Ottawa-based QNX Software Systems is trying to expand its presence in the automotive industry with this week’s announcement that it will be introducing a new software-based noise reduction system for cars.
© Supplied photo
The Bentley Continental GT convertible concept car that QNX Software Systems loaded with technology for CES 2013.
By Jacob Serebrin
While the company has become known for their in-car infotainment platform, the noise-reduction system is a new development.
“This is new for us,” said Tina Jeffrey, automotive product marketing manager for QNX. “We’re expanding our footprint in automotive.”
According to Paul Leroux, public relations manager at QNX, the system is a “new approach to reducing noise in cars,” because it’s software, rather than hardware-based.
While Ms. Jeffrey said it’s hard to tell the exact size of the market for noise-reduction systems, she said demand is growing.
As automotive makers try to improve fuel-efficiency, they’re using lighter materials, which leads to more engine noise in the cabin, said Ms. Jeffery. Car manufacturers are also developing engine-control systems that adjust to driving conditions – reducing the number of cylinders used while driving on the highway, which changes the sound of the engine and can distract drivers.
“The inputs into our system are real-time engine data,” said Ms. Jeffery, “and noise in the cabin,” which is picked up through microphones.
The system creates a sound wave that’s the inverse of the unwanted sound; this inverted phase sound wave is then played through the car’s speakers, canceling out the other sounds.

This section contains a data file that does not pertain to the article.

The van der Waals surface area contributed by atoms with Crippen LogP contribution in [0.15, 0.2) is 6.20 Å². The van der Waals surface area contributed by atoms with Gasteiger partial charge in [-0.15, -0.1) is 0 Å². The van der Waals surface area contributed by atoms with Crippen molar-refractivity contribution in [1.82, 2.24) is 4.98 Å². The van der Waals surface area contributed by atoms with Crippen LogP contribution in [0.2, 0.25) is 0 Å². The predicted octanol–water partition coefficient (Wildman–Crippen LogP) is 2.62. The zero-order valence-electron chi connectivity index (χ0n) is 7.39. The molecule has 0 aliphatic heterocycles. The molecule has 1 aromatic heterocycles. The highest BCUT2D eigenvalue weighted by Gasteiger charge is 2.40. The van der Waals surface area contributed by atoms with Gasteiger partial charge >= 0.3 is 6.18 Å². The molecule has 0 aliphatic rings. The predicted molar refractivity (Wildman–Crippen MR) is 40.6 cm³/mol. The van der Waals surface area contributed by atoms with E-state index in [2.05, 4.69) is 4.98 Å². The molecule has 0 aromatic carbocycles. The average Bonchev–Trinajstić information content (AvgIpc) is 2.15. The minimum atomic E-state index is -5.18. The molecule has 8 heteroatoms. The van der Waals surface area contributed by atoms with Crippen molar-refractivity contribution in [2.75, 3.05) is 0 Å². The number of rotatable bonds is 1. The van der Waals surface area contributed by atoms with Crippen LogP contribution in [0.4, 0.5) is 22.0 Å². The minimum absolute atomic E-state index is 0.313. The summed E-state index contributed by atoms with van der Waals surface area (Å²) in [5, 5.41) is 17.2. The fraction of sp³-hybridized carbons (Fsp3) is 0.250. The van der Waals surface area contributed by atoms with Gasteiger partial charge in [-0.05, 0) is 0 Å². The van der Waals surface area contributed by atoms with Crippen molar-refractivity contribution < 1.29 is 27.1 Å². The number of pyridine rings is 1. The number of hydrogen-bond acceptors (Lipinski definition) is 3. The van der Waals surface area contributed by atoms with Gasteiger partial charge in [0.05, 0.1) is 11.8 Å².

According to Ms. Jeffery, the system constantly adjusts to changes that can affect what’s heard in the car – everything from an open window, to the recline of the seats to the number of passengers.
Ms. Jeffery said the system can be installed on “virtually any head unit or powered amplifier” used in car stereo systems, not just those with an infotainment system.
She said this gives QNX’s customers – car manufacturers and the makers of car audio systems – greater flexibility. Customers will also be able to use the system with between three and six in-car microphones.
Even though it’s a stand-alone product, QNX is hoping that it will help drive demand for its CAR infotainment platform.
“It’s a separate product but our CAR infotainment customers are very interested,” said Ms. Jeffery. She said the two products are highly integrated, allowing the same microphones that are used for the CAR platform’s hands-free communication system to be used for noise control.
“It’s an extension,” she said. “We are looking to really grow our platform.”
According to Mr. Leroux, the system is more flexible than the current hardware based systems, taking less time to tune, and less expensive.
Ms. Jeffery said QNX has put together a team of engineers who specialize in car audio and they’re looking for new opportunities.
“There’s a ton of different areas to explore, just in the sound market in automotive,” she said.
One thing they’re now considering is adding sound. With extremely quiet electric cars now on the market, manufacturers are now looking to add external pedestrian alerts.
“It could be something we do in the future,” said Ms. Jeffery.
QNX is a subsidiary of BlackBerry.